In other matters today . . . it's International Week, which means that people across campus are being encouraged to "wear your favourite international clothing". (Better hope it's thick and warm.) St. Paul's College is offering an "international cuisine dinner" for $7 at noontime. And there are some special events, including a video presentation on Japan at 12:00 in Renison College's Link Lounge, a lecture on Japanese-Canadian relations at 2:30 in St. Bede's Chapel at Renison, and a presentation on "fair trade" coffee and tea, delivered over an international buffet, from 5:00 to 8:00 at the Graduate House. Full information about the week's activities is available online.

Also timed for International Week is tonight's China Reach benefit gala, which is a fund-raiser for AIDS programs and orphans in Henan province, sponsored by a recently formed student organization. Henan is enduring "an alarming spread of the HIV virus," an announcement explains, "some villages suffering from a 62% infection rate. At this rate, this epidemic could be as severe as the one Africa is currently facing within 10 years. The purpose of China Reach is to create awareness of the issues, educate the masses on the disease and prevention, as well as support the care centres for those affected by the disease. The Gala will hold a fantastic silent auction, art exhibit, as well as live performances to entertain the evening. There will also be hors d'oeuvres and refreshments. It will be an informative yet entertaining event, and all proceeds go towards the Chi Heng Foundation Orphan Project." The semi-formal event runs from 7:00 to 11:00 at Federation Hall.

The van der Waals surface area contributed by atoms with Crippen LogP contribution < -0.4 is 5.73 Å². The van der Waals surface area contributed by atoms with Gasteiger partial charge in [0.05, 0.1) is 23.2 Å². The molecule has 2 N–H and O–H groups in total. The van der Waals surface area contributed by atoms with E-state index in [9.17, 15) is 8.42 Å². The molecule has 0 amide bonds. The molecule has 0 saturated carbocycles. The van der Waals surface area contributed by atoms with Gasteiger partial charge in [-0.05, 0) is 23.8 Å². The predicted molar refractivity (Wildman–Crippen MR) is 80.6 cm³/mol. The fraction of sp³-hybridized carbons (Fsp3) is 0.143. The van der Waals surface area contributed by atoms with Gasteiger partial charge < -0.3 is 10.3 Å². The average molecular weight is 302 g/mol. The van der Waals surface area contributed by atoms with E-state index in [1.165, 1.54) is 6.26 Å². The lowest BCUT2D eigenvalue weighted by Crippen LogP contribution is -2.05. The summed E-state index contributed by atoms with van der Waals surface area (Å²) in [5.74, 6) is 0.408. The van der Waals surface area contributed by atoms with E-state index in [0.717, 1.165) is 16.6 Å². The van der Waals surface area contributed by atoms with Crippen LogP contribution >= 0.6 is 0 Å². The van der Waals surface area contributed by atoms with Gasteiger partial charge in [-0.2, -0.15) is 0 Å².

The next round of blood donor clinics at UW is scheduled for November 19-23 in the Student Life Centre. "Thanks to the outstanding support from everyone at UW," writes Sharr Cairns of Canadian Blood Services, "we are pleased to announce that effective with the November clinics, we are able to increase the number of appointments in our schedule, thereby giving UW donors more opportunity to help us save lives. We expect to collect an additional 15 units per day, which may not seem a lot, but those extra units have the power to help save or improve up to 45 additional lives and help us meet the increasing demand for blood. Your continued support is greatly appreciated." Appointments can be booked now at the turnkey desk in the SLC; the clinics will operate from 10:00 to 4:00 Monday to Thursday next week, 9:00 to 3:00 on Friday.